Heed the Warning of a Fellow Servant
-Barth and Sally Middleton
Reading newspaper accounts of scandal in the lives of church leaders we don’t know is hard enough. Imagine our distress when we received a personal letter about someone we greatly admired that began, “It is with a heavy heart that I write to inform you that Pastor _______ has resigned. __________ met with the Board to confess a long-term problem with accessing adult pornography on the Internet.”
As a Christian leader you are a target of the enemy. So are we. Forget any idea that private sin will not affect public ministry. You may hide sin for a while but Proverbs 10:9 says, “The man of integrity walks securely but he who takes crooked paths will be found out.”
Jesus instructed His disciples to pray, “Lead us not into temptation.” To help us avoid temptation while using our computers, we position them so that whoever walks into our office can see the screens. If this is not your arrangement we urge you to change it now. Also, when an unsolicited e-mail arrives, if the title or sender is even a little suspicious, delete the message without looking at it. Immediately empty the trash bin so there is no second opportunity to see what was sent.
Computers are not the only culprits that can lead to cracks in character. Ask yourself these questions:
- When an ad or magazine arrives in the mail with suggestive advertising photos, do I throw it away immediately—even if I might be interested in the product or other parts of the periodical?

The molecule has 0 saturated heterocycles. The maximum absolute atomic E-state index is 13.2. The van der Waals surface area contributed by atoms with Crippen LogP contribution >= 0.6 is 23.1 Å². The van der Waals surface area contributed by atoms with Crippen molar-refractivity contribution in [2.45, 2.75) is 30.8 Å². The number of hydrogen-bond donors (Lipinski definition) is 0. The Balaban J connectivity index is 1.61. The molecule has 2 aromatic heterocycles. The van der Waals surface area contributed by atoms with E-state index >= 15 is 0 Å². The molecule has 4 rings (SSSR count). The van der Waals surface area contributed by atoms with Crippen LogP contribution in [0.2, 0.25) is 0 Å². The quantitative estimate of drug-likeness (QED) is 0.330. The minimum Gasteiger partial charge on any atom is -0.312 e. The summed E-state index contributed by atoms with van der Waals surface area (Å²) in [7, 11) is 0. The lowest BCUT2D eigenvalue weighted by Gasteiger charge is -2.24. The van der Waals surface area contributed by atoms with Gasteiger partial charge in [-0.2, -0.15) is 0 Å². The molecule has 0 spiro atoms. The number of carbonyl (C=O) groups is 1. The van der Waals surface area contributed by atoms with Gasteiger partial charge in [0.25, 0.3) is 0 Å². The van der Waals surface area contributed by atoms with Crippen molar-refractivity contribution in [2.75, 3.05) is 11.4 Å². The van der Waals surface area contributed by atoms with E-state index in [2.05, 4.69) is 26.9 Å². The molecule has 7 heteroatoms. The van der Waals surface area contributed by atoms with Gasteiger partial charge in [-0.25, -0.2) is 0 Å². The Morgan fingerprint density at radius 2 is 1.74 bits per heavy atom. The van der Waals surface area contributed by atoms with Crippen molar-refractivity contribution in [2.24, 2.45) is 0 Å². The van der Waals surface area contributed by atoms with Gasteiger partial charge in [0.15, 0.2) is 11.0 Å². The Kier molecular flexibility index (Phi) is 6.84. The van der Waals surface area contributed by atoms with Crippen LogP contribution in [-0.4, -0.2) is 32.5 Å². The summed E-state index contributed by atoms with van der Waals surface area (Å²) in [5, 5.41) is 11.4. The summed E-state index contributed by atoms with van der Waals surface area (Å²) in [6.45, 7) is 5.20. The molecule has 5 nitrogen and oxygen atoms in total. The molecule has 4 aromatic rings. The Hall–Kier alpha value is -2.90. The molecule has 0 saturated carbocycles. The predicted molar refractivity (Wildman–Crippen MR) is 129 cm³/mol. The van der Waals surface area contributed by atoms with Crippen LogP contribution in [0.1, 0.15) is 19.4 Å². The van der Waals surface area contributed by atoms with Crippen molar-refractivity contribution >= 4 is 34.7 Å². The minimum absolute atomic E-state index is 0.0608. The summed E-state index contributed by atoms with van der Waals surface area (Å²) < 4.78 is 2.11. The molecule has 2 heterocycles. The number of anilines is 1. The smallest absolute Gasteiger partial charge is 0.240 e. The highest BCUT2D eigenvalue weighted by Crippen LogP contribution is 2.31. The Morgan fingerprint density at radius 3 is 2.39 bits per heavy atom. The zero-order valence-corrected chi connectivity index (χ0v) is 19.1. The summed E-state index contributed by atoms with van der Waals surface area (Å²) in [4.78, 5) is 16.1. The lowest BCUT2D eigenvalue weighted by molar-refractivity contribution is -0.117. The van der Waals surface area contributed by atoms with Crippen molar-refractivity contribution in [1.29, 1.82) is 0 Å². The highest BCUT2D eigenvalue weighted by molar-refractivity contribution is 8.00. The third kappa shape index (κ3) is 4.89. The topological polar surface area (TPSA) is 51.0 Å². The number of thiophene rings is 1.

- Do I refuse to watch TV programs or read books that stir up wrong thoughts or condone standards and speech contrary to God’s Word?
You’re a leader! You know the Bible says you can be strong in the strength of the Lord (Eph. 6:10). You know you can resist the attacks of the devil (1 Peter 5:8-9) and refuse to give in to temptation (James 1:12). Those who lead strive to be like you, drawing courage and direction from your faithful example. If you succumb to the adversary your followers will question the truth you taught and did not model. People will wonder why you did not claim God’s almighty power and secure victory.
We hoped the pastor we mentioned willingly confessed his sin and chose to forsake it. Instead we learned he was caught and then repented. If you are a leader who is serving while hiding sin, please choose to repent. The price is too high for any momentary pleasure you are receiving.
Can a fallen leader be restored to his former leadership status? Not quickly. Not easily. Not even likely. Even though people forgive the leader they may have trouble trusting him. Even if he works hard to repair the damage, things will never be the same.
We pray for the pastor mentioned here. We have no idea what to say to him other than we are sorry for what has happened and that our love for him is very great. Although he has started to recover we grieve for what he has lost. We wonder how he feels each Sunday, separated from the congregation he led, seated in the audience of another church. We wonder why this pastor ignored inevitable signposts that indicated he was headed for trouble. We thank God for using this sad scenario as a warning to us to be very careful.
Should leaders be proud if they have not experienced a major fall? Definitely not! Leaders stay true to God’s Word only by His grace, not by their own strength. Their credibility is built by good character and consistent service.
Valuable leader, be alert and avoid making choices that could lead to a colossal collapse and a heartbreaking letter being written about you.
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